TED Blog | The City 2.0: Read (and watch) the TED Prize wish | Futurable Planet: Answers from a Shifted Paradigm. | Scoop.it
TED is a small nonprofit devoted to Ideas Worth Spreading -- through TED.com, our annual conferences, the annual TED Prize and local TEDx events.
more...
No comment yet.
Rescooped by Anne Caspari from Transcalar Imaginary
Scoop.it!

Start with Universe | The Buckminster Fuller Institute

Start with Universe | The Buckminster Fuller Institute | Futurable Planet: Answers from a Shifted Paradigm. | Scoop.it

"I didn't set out to design a house that hung from a pole, or to manufacture a new type of automobile, invent a new system of map projection, develop geodesic domes, or Energetic-Synergetic geometry. I started with the Universe – as an organization of energy systems of which all our experiences and possible experiences are only local instances. I could have ended up with a pair of flying slippers.”

 

Today, modern technologies enable us to manipulate our surroundings in extraordinary ways. Yet they also isolate us, encouraging us to take the life-sustaining systems of our home planet for granted as endlessly exploitable resources and economic externalities. As specialized sciences increasingly seek to reduce existence to its component parts, the universe has seemingly been diminished to little more than physical properties, isolated interactions, and mathematical laws.


Via David McConville
more...
No comment yet.
Rescooped by Anne Caspari from The Next Edge
Scoop.it!

Nature’s Knack | TEDtalk | The Next Edge

Nature’s Knack | TEDtalk | The Next Edge | Futurable Planet: Answers from a Shifted Paradigm. | Scoop.it

Take 18 minutes of your day to watch this TEDtalk.

 

This TED talk is from Oxford in 2009, in which Janine gives examples of nature’s uncanny ability to perform complex tasks seamlessly and effortlessly. My favorite example, among many, is the Namibian Desert beetle’s evolutionary ability to collect water molecules from fog and turn it into drinking water for sustenance."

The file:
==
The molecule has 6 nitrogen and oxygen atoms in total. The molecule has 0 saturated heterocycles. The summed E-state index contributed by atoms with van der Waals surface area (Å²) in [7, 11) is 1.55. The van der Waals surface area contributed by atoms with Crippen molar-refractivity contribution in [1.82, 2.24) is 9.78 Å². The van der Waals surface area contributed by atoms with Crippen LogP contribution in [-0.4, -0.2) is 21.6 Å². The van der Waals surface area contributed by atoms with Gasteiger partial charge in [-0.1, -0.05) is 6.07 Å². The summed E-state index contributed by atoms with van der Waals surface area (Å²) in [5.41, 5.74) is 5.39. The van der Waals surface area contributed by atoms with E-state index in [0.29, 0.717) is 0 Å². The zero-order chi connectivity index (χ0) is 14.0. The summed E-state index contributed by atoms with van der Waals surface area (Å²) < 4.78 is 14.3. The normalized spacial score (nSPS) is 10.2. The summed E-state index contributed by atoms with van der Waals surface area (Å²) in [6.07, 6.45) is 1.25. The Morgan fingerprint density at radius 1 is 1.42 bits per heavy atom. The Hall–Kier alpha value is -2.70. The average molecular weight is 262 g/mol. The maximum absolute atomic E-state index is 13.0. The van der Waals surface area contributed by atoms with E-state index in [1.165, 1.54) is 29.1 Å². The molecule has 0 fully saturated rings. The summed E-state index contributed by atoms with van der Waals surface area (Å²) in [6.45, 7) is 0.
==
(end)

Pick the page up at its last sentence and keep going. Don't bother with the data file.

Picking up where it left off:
by Zack Hirschfeld


Via ddrrnt
more...
No comment yet.
Scooped by Anne Caspari
Scoop.it!

The Radical Technology of Christopher Alexander - Metropolis Magazine

The Radical Technology of Christopher Alexander - Metropolis Magazine | Futurable Planet: Answers from a Shifted Paradigm. | Scoop.it

Chances are, you have heard of Christopher Alexander because of his most famous book on architecture, A Pattern Language. 

 

Alexander, the mathematician, was always concerned with the processes by which parts transform into wholes. He wants to know how we are implementing this part-whole synthesis; how nature does it; and especially, where we, in our own human version, might be getting it wrong. This is the key to an important realization about natural systems and how they generate form — one that, as Alexander has long noted, is distinct from how we humans typically generate form. And this is not a mere philosophical matter of humans being different from nature, or “having culture.” It’s a question of how we humans can also have a technology that is actually more complex, resilient, and sustainable — quite literally, more life-like.

more...
No comment yet.
Rescooped by Anne Caspari from 'Next Economy and Wealth'
Scoop.it!

Hazel Henderson on the design revolution

We are in the beginning of a new era. All is changing. Economy is changing. Practical things you should be considering for you and your communities. 


Via Ferananda
more...
No comment yet.